Exclusive: Chevron to lay off about 25% of Noble Energy employees after merger
By Shariq Khan and Jennifer Hiller (Reuters) - Chevron Corp will lay off about 25% of Noble Energy's employees who joined the oil major after its $4.1 billion purchase of the smaller rival earlier this month, the company said on Tuesday. The job cuts, which are on top of Chevron's plan to cut 10%-15% of its workforce, come after the company promised to lower its operating expenses by $1 billion this year in the face of sharply lower energy demand
By Shariq Khan and Jennifer Hiller
(Reuters) - Chevron Corp will lay off about 25% of Noble Energy's employees who joined the oil major after its $4.1 billion purchase of the smaller rival earlier this month, the company said on Tuesday.
The job cuts, which are on top of Chevron's plan to cut 10%-15% of its workforce, come after the company promised to lower its operating expenses by $1 billion this year in the face of sharply lower energy demand.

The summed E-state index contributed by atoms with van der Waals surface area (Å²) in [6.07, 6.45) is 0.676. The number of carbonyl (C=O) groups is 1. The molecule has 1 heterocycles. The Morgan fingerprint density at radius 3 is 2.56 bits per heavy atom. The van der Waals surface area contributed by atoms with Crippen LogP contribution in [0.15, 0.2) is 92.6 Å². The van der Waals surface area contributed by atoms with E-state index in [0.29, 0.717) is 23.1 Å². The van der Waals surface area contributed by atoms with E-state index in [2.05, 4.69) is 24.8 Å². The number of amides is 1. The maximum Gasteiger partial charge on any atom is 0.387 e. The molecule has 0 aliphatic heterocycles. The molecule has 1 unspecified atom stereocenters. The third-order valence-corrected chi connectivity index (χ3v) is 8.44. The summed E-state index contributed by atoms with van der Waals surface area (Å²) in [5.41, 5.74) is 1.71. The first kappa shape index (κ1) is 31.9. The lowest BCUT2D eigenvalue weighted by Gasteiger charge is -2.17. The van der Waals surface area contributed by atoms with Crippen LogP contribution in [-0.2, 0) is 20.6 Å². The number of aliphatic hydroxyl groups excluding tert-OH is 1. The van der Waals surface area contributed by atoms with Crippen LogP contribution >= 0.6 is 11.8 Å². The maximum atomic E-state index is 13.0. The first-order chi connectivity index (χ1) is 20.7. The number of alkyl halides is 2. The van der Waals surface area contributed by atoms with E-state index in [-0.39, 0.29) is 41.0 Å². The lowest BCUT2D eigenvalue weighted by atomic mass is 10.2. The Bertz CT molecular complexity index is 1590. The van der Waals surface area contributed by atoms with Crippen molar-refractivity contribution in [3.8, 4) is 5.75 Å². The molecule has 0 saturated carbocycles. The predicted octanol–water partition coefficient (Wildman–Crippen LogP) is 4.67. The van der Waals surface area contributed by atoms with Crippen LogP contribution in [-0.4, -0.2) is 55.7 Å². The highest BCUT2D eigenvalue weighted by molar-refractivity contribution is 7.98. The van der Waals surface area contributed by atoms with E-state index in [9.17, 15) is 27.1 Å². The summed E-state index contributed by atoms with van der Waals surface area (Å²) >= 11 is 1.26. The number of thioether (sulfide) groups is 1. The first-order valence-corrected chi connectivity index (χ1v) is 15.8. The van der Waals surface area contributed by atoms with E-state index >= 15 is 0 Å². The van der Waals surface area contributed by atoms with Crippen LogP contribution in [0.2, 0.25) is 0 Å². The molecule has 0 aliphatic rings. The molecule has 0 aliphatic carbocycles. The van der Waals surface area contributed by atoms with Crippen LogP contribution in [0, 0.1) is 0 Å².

Most of the cuts will take place this year, Chevron said. Noble had about 2,300 employees at the end of last year.
Chevron's purchase of Noble boosted its investments in U.S. shale patches of Colorado and the Permian basin and gave the company a foothold in Israel through Noble's flagship Leviathan project, the largest natural gas field in the eastern Mediterranean.
The deal came at a time when drilling had been decimated by the coronavirus crisis, and since then oil producers across North America have continued to consolidate in hopes of surviving the downturn.
The company, which took a $1 billion charge earlier this year to cover severance payments, has also been in the process of asking employees worldwide to reapply for their positions as part of a cost-cutting program, Reuters reported earlier this month.
As part of the plan, Chevron also plans to lay off more than 50 employees starting Dec. 14 in both its Bakersfield production unit and the El Segundo refinery, according to a notice the company sent to the state of California.
About 700 employees will lose jobs in Houston starting this month, according to a filing with the Texas state.
Chevron had begun streamlining its operations at the end of 2019 when investor pressure was mounting on oil producers over their abysmal returns.
(Reporting by Shariq Khan in Bengaluru and Jennifer Hiller in Houston; Editing by Sweta Singh and Saumyadeb Chakrabarty)
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